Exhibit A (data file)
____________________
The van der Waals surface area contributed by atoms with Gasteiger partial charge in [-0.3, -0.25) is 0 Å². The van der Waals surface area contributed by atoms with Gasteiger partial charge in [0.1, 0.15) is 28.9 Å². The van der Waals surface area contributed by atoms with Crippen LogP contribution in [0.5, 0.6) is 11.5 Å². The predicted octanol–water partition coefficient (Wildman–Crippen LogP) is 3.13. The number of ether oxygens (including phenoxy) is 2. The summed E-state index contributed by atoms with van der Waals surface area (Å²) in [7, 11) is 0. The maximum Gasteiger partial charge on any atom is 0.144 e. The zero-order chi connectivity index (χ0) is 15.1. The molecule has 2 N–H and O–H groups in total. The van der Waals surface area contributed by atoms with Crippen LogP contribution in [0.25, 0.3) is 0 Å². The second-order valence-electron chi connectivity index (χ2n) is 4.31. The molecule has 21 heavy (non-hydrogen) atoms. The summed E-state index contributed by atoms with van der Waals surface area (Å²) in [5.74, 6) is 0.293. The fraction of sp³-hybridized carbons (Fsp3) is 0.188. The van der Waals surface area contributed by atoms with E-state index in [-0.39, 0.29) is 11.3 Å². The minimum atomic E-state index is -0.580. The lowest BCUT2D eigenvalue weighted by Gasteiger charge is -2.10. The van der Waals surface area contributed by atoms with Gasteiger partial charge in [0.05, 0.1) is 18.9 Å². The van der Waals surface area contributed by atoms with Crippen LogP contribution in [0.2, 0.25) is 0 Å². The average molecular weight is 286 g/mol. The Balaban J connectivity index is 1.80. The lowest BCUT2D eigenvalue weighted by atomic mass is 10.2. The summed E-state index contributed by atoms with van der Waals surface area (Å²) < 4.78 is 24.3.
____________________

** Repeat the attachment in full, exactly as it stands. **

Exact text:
The van der Waals surface area contributed by atoms with Gasteiger partial charge in [-0.3, -0.25) is 0 Å². The van der Waals surface area contributed by atoms with Gasteiger partial charge in [0.1, 0.15) is 28.9 Å². The van der Waals surface area contributed by atoms with Crippen LogP contribution in [0.5, 0.6) is 11.5 Å². The predicted octanol–water partition coefficient (Wildman–Crippen LogP) is 3.13. The number of ether oxygens (including phenoxy) is 2. The summed E-state index contributed by atoms with van der Waals surface area (Å²) in [7, 11) is 0. The maximum Gasteiger partial charge on any atom is 0.144 e. The zero-order chi connectivity index (χ0) is 15.1. The molecule has 2 N–H and O–H groups in total. The van der Waals surface area contributed by atoms with Crippen LogP contribution in [0.25, 0.3) is 0 Å². The second-order valence-electron chi connectivity index (χ2n) is 4.31. The molecule has 21 heavy (non-hydrogen) atoms. The summed E-state index contributed by atoms with van der Waals surface area (Å²) in [5.74, 6) is 0.293. The fraction of sp³-hybridized carbons (Fsp3) is 0.188. The van der Waals surface area contributed by atoms with E-state index in [-0.39, 0.29) is 11.3 Å². The minimum atomic E-state index is -0.580. The lowest BCUT2D eigenvalue weighted by Gasteiger charge is -2.10. The van der Waals surface area contributed by atoms with Gasteiger partial charge in [0.05, 0.1) is 18.9 Å². The van der Waals surface area contributed by atoms with Crippen LogP contribution in [0.2, 0.25) is 0 Å². The average molecular weight is 286 g/mol. The Balaban J connectivity index is 1.80. The lowest BCUT2D eigenvalue weighted by atomic mass is 10.2. The summed E-state index contributed by atoms with van der Waals surface area (Å²) < 4.78 is 24.3.